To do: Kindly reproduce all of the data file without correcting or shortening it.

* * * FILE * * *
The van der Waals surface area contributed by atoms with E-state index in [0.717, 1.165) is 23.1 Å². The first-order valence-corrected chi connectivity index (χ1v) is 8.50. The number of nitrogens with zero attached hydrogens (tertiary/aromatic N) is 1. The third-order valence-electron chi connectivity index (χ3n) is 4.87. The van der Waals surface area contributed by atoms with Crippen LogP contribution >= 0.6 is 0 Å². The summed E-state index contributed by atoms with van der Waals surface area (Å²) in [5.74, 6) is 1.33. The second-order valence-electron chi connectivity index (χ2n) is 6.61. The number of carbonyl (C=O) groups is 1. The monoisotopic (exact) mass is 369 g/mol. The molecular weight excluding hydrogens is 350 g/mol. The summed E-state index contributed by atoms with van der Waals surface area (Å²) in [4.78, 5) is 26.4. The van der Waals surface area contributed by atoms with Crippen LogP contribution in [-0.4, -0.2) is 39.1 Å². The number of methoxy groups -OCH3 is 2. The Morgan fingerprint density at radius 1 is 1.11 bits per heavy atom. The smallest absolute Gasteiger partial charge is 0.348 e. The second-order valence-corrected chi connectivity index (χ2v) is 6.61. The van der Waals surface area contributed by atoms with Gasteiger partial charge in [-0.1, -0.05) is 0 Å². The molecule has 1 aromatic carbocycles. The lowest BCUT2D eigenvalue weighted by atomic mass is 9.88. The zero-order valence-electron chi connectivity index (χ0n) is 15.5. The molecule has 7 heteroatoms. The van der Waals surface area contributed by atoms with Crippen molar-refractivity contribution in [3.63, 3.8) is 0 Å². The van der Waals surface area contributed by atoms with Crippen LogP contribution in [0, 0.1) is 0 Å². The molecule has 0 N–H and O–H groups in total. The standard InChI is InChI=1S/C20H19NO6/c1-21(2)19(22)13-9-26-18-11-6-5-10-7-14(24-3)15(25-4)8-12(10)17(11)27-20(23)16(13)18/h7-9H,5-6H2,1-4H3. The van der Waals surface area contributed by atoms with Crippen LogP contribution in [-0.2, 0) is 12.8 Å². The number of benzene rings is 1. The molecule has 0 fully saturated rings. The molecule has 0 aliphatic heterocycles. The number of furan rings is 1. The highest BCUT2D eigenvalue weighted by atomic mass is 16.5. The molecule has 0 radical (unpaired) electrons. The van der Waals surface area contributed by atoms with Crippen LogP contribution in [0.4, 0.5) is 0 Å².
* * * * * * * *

The van der Waals surface area contributed by atoms with E-state index in [0.717, 1.165) is 23.1 Å². The first-order valence-corrected chi connectivity index (χ1v) is 8.50. The number of nitrogens with zero attached hydrogens (tertiary/aromatic N) is 1. The third-order valence-electron chi connectivity index (χ3n) is 4.87. The van der Waals surface area contributed by atoms with Crippen LogP contribution >= 0.6 is 0 Å². The summed E-state index contributed by atoms with van der Waals surface area (Å²) in [5.74, 6) is 1.33. The second-order valence-electron chi connectivity index (χ2n) is 6.61. The number of carbonyl (C=O) groups is 1. The monoisotopic (exact) mass is 369 g/mol. The molecular weight excluding hydrogens is 350 g/mol. The summed E-state index contributed by atoms with van der Waals surface area (Å²) in [4.78, 5) is 26.4. The van der Waals surface area contributed by atoms with Crippen LogP contribution in [-0.4, -0.2) is 39.1 Å². The number of methoxy groups -OCH3 is 2. The Morgan fingerprint density at radius 1 is 1.11 bits per heavy atom. The smallest absolute Gasteiger partial charge is 0.348 e. The second-order valence-corrected chi connectivity index (χ2v) is 6.61. The van der Waals surface area contributed by atoms with Gasteiger partial charge in [-0.1, -0.05) is 0 Å². The molecule has 1 aromatic carbocycles. The lowest BCUT2D eigenvalue weighted by atomic mass is 9.88. The zero-order valence-electron chi connectivity index (χ0n) is 15.5. The molecule has 7 heteroatoms. The van der Waals surface area contributed by atoms with Crippen molar-refractivity contribution in [3.63, 3.8) is 0 Å². The van der Waals surface area contributed by atoms with Crippen LogP contribution in [0, 0.1) is 0 Å². The molecule has 0 N–H and O–H groups in total. The standard InChI is InChI=1S/C20H19NO6/c1-21(2)19(22)13-9-26-18-11-6-5-10-7-14(24-3)15(25-4)8-12(10)17(11)27-20(23)16(13)18/h7-9H,5-6H2,1-4H3. The van der Waals surface area contributed by atoms with Crippen LogP contribution in [-0.2, 0) is 12.8 Å². The number of benzene rings is 1. The molecule has 0 fully saturated rings. The molecule has 0 aliphatic heterocycles. The number of furan rings is 1. The highest BCUT2D eigenvalue weighted by atomic mass is 16.5. The molecule has 0 radical (unpaired) electrons. The van der Waals surface area contributed by atoms with Crippen LogP contribution in [0.4, 0.5) is 0 Å².